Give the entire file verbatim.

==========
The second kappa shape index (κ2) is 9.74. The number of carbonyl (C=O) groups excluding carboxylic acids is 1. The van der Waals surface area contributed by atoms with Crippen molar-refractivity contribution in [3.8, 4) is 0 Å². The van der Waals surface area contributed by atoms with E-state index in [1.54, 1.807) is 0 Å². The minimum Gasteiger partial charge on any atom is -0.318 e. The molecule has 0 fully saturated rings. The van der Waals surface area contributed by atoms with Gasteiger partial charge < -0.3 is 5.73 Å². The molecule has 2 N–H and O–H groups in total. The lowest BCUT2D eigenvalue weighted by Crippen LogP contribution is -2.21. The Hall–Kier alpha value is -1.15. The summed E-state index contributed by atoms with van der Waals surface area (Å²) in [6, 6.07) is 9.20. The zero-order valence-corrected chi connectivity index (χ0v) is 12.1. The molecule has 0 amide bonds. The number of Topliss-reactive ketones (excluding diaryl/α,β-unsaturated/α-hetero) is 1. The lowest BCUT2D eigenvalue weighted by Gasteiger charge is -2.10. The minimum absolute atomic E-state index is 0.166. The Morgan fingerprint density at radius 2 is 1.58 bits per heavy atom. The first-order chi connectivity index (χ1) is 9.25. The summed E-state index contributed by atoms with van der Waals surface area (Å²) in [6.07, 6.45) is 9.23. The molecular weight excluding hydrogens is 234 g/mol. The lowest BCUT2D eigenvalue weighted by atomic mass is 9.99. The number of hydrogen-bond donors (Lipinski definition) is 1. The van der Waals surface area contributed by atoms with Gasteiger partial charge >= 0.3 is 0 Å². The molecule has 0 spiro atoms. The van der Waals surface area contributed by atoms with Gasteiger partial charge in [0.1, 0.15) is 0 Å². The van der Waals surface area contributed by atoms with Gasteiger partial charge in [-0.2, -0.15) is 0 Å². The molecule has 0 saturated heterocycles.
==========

The second kappa shape index (κ2) is 9.74. The number of carbonyl (C=O) groups excluding carboxylic acids is 1. The van der Waals surface area contributed by atoms with Crippen molar-refractivity contribution in [3.8, 4) is 0 Å². The van der Waals surface area contributed by atoms with E-state index in [1.54, 1.807) is 0 Å². The minimum Gasteiger partial charge on any atom is -0.318 e. The molecule has 0 fully saturated rings. The van der Waals surface area contributed by atoms with Gasteiger partial charge < -0.3 is 5.73 Å². The molecule has 2 N–H and O–H groups in total. The lowest BCUT2D eigenvalue weighted by Crippen LogP contribution is -2.21. The Hall–Kier alpha value is -1.15. The summed E-state index contributed by atoms with van der Waals surface area (Å²) in [6, 6.07) is 9.20. The zero-order valence-corrected chi connectivity index (χ0v) is 12.1. The molecule has 0 amide bonds. The number of Topliss-reactive ketones (excluding diaryl/α,β-unsaturated/α-hetero) is 1. The lowest BCUT2D eigenvalue weighted by Gasteiger charge is -2.10. The minimum absolute atomic E-state index is 0.166. The Morgan fingerprint density at radius 2 is 1.58 bits per heavy atom. The first-order chi connectivity index (χ1) is 9.25. The summed E-state index contributed by atoms with van der Waals surface area (Å²) in [6.07, 6.45) is 9.23. The molecular weight excluding hydrogens is 234 g/mol. The lowest BCUT2D eigenvalue weighted by atomic mass is 9.99. The number of hydrogen-bond donors (Lipinski definition) is 1. The van der Waals surface area contributed by atoms with Gasteiger partial charge >= 0.3 is 0 Å². The molecule has 0 spiro atoms. The van der Waals surface area contributed by atoms with Gasteiger partial charge in [0.1, 0.15) is 0 Å². The van der Waals surface area contributed by atoms with Gasteiger partial charge in [-0.2, -0.15) is 0 Å². The molecule has 0 saturated heterocycles.